Garcia spoke in a later interview about the songs, and the reason for many of them subsequently being dropped from the Dead's performances;
    A lot of the Aoxomoxoa songs are overwritten and cumbersome to perform. They're packed with lyrics or musical chnages that aren't worth it for what finally happens with the song. But at the time , I wasn't writing songs for the band to play - I was writing songs to be writing songs. Those were the first songs Hunter and I did together, and we didn't have the craft of songwriting down.

    In a Rolling Stone interview Garcia described the album as; of my pet records, 'cause it was the first stuff that I thought was starting to sound like how I wanted to hear songs sound.
    Aoxomoxoa was recorded at about the same time as Live/Dead. The first Deadheads newsletter also includes a quote from Garcia about the two albums;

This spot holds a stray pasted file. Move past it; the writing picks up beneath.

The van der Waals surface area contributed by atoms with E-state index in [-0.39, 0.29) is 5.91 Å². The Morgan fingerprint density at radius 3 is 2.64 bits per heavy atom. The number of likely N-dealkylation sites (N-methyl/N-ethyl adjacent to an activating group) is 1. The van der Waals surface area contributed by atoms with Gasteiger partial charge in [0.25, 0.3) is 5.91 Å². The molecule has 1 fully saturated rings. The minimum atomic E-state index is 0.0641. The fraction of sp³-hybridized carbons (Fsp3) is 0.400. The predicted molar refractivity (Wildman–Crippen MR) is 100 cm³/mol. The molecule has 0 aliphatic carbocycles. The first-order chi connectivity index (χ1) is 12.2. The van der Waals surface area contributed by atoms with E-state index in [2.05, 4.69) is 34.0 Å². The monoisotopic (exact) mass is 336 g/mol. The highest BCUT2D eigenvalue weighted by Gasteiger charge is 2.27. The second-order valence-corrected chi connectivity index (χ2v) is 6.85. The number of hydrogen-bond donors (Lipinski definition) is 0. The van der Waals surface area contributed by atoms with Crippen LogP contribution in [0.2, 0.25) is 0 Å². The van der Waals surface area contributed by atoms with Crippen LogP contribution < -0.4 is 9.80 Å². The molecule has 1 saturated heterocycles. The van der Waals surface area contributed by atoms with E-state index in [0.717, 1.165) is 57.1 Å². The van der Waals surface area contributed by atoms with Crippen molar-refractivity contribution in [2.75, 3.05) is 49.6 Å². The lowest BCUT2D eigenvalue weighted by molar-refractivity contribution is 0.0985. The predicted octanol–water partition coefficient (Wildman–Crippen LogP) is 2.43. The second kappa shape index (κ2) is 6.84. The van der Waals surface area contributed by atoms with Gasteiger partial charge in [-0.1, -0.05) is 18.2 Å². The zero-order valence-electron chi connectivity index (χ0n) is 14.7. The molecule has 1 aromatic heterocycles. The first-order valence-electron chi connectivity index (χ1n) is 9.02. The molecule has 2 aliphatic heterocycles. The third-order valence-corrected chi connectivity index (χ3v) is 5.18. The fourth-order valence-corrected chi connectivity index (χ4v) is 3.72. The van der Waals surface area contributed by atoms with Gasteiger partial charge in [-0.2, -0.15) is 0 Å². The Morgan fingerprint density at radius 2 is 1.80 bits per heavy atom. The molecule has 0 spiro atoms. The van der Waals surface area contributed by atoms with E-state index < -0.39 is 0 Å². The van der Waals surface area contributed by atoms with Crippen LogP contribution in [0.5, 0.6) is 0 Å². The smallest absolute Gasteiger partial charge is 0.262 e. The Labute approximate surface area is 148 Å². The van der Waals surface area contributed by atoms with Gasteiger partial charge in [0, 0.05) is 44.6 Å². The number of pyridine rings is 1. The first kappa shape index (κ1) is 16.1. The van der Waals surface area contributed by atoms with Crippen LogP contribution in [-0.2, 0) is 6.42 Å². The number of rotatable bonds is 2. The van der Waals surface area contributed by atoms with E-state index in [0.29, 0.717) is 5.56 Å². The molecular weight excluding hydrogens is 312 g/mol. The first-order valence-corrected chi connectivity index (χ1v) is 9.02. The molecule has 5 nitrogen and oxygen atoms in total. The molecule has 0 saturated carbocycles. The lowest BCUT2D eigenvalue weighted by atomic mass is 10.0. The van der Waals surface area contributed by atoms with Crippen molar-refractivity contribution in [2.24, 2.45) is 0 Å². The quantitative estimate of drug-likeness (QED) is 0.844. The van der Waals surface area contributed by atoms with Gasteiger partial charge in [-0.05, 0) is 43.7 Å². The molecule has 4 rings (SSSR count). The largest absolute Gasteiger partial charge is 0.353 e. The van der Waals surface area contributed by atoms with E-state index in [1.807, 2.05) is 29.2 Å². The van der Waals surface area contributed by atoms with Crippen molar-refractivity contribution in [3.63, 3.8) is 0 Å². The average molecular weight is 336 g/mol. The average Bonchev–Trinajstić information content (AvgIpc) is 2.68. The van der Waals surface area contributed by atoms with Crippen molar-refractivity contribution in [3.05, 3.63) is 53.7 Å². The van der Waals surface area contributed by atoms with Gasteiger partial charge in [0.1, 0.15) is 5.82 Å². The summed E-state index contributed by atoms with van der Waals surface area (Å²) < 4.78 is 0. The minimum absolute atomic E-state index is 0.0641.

If you take LIVE DEAD and AOXOMOXOA together, you have a picture of what we were doing then. We were playing LIVE DEAD and we were recording AOXOMOXOA.

    The album title came from the cover artist Rick Griffin who had been experimenting letter groupings. Griffin asked Hunter about a title for the LP and Hunter suggested that he tried out some of his palindromic lettering things such as OXO and MOM.

    One working title of this album was Earthquake Country.

    A number of outtakes from the Aoxomoxoa sessions circulate on tape.

    Related releases
    Remixed and reissued in a slightly altered sleeve by Warner Brothers in 1972.
    Released on CD in 1987 by Warner Brothers 2-1790
    All CD releases have been of the remixed version.
    Aoxomoxoa was included with bonus tracks in the box set;
    • The Golden Road (1965-1973), Grateful Dead, 2001
    The expanded CD release that formed part of the Golden Road box set was released as an individual item in February 2003. This CD release was remastered in HDCD and included extra tracks, an expanded booklet, rare photos, and new liner notes.

    One single was released in conjunction with this LP;